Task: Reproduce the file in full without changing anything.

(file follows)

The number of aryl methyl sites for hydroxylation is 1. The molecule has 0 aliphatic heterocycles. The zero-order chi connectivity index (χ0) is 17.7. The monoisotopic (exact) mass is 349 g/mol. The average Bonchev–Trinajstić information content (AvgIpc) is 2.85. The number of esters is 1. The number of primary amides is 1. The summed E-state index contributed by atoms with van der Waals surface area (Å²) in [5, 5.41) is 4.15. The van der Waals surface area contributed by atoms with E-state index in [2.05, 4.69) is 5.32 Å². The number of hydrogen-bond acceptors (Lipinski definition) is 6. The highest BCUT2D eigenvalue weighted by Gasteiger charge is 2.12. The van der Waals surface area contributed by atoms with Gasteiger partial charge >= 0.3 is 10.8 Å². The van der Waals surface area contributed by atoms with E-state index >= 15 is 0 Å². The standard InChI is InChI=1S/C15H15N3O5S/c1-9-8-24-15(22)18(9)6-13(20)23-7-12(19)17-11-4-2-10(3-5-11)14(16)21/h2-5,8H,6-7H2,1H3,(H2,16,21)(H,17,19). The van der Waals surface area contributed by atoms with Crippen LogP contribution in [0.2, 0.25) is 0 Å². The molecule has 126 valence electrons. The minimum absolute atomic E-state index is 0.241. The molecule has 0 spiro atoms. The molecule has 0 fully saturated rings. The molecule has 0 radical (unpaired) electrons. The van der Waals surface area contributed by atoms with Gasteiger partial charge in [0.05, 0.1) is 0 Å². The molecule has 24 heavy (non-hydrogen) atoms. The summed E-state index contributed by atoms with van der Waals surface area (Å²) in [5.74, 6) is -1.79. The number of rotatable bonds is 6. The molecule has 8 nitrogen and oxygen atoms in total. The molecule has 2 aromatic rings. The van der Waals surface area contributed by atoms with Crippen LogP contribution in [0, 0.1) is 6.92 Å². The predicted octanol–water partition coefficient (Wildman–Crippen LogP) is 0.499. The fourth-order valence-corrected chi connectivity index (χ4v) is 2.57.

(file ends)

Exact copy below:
The number of aryl methyl sites for hydroxylation is 1. The molecule has 0 aliphatic heterocycles. The zero-order chi connectivity index (χ0) is 17.7. The monoisotopic (exact) mass is 349 g/mol. The average Bonchev–Trinajstić information content (AvgIpc) is 2.85. The number of esters is 1. The number of primary amides is 1. The summed E-state index contributed by atoms with van der Waals surface area (Å²) in [5, 5.41) is 4.15. The van der Waals surface area contributed by atoms with E-state index in [2.05, 4.69) is 5.32 Å². The number of hydrogen-bond acceptors (Lipinski definition) is 6. The highest BCUT2D eigenvalue weighted by Gasteiger charge is 2.12. The van der Waals surface area contributed by atoms with Gasteiger partial charge >= 0.3 is 10.8 Å². The van der Waals surface area contributed by atoms with E-state index >= 15 is 0 Å². The standard InChI is InChI=1S/C15H15N3O5S/c1-9-8-24-15(22)18(9)6-13(20)23-7-12(19)17-11-4-2-10(3-5-11)14(16)21/h2-5,8H,6-7H2,1H3,(H2,16,21)(H,17,19). The van der Waals surface area contributed by atoms with Crippen LogP contribution in [0.2, 0.25) is 0 Å². The molecule has 126 valence electrons. The minimum absolute atomic E-state index is 0.241. The molecule has 0 spiro atoms. The molecule has 0 fully saturated rings. The molecule has 0 radical (unpaired) electrons. The van der Waals surface area contributed by atoms with Gasteiger partial charge in [0.05, 0.1) is 0 Å². The molecule has 24 heavy (non-hydrogen) atoms. The summed E-state index contributed by atoms with van der Waals surface area (Å²) in [5.74, 6) is -1.79. The number of rotatable bonds is 6. The molecule has 8 nitrogen and oxygen atoms in total. The molecule has 2 aromatic rings. The van der Waals surface area contributed by atoms with Crippen LogP contribution in [0, 0.1) is 6.92 Å². The predicted octanol–water partition coefficient (Wildman–Crippen LogP) is 0.499. The fourth-order valence-corrected chi connectivity index (χ4v) is 2.57.